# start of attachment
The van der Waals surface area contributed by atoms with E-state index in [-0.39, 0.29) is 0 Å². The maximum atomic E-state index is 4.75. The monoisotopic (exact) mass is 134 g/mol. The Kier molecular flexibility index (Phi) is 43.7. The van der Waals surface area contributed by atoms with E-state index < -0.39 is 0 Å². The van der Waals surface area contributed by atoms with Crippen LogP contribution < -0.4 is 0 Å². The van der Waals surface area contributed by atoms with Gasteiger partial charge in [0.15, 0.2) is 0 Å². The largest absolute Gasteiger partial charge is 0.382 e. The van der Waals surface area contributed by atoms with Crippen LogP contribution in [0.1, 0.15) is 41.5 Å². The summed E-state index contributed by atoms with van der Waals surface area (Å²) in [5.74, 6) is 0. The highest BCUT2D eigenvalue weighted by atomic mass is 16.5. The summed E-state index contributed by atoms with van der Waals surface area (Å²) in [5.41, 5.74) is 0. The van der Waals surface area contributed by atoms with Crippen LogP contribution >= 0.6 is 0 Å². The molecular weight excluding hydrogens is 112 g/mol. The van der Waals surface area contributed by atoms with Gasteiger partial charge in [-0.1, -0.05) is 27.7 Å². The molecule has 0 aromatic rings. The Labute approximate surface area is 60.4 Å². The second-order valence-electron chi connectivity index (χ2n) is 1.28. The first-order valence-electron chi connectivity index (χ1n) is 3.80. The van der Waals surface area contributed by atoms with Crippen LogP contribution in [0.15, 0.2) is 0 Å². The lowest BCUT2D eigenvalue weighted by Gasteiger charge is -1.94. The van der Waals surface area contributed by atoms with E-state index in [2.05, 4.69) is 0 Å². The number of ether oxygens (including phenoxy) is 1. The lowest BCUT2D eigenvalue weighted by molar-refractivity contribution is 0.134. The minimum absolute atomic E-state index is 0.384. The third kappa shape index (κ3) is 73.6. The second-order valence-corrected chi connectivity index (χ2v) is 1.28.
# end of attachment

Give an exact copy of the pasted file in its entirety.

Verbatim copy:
The van der Waals surface area contributed by atoms with E-state index in [-0.39, 0.29) is 0 Å². The maximum atomic E-state index is 4.75. The monoisotopic (exact) mass is 134 g/mol. The Kier molecular flexibility index (Phi) is 43.7. The van der Waals surface area contributed by atoms with E-state index < -0.39 is 0 Å². The van der Waals surface area contributed by atoms with Crippen LogP contribution < -0.4 is 0 Å². The van der Waals surface area contributed by atoms with Gasteiger partial charge in [0.15, 0.2) is 0 Å². The largest absolute Gasteiger partial charge is 0.382 e. The van der Waals surface area contributed by atoms with Crippen LogP contribution in [0.1, 0.15) is 41.5 Å². The summed E-state index contributed by atoms with van der Waals surface area (Å²) in [5.74, 6) is 0. The highest BCUT2D eigenvalue weighted by atomic mass is 16.5. The summed E-state index contributed by atoms with van der Waals surface area (Å²) in [5.41, 5.74) is 0. The van der Waals surface area contributed by atoms with Crippen LogP contribution >= 0.6 is 0 Å². The molecular weight excluding hydrogens is 112 g/mol. The van der Waals surface area contributed by atoms with Gasteiger partial charge in [-0.1, -0.05) is 27.7 Å². The molecule has 0 aromatic rings. The Labute approximate surface area is 60.4 Å². The second-order valence-electron chi connectivity index (χ2n) is 1.28. The first-order valence-electron chi connectivity index (χ1n) is 3.80. The van der Waals surface area contributed by atoms with Crippen LogP contribution in [0.15, 0.2) is 0 Å². The lowest BCUT2D eigenvalue weighted by Gasteiger charge is -1.94. The van der Waals surface area contributed by atoms with E-state index in [2.05, 4.69) is 0 Å². The number of ether oxygens (including phenoxy) is 1. The lowest BCUT2D eigenvalue weighted by molar-refractivity contribution is 0.134. The minimum absolute atomic E-state index is 0.384. The third kappa shape index (κ3) is 73.6. The second-order valence-corrected chi connectivity index (χ2v) is 1.28.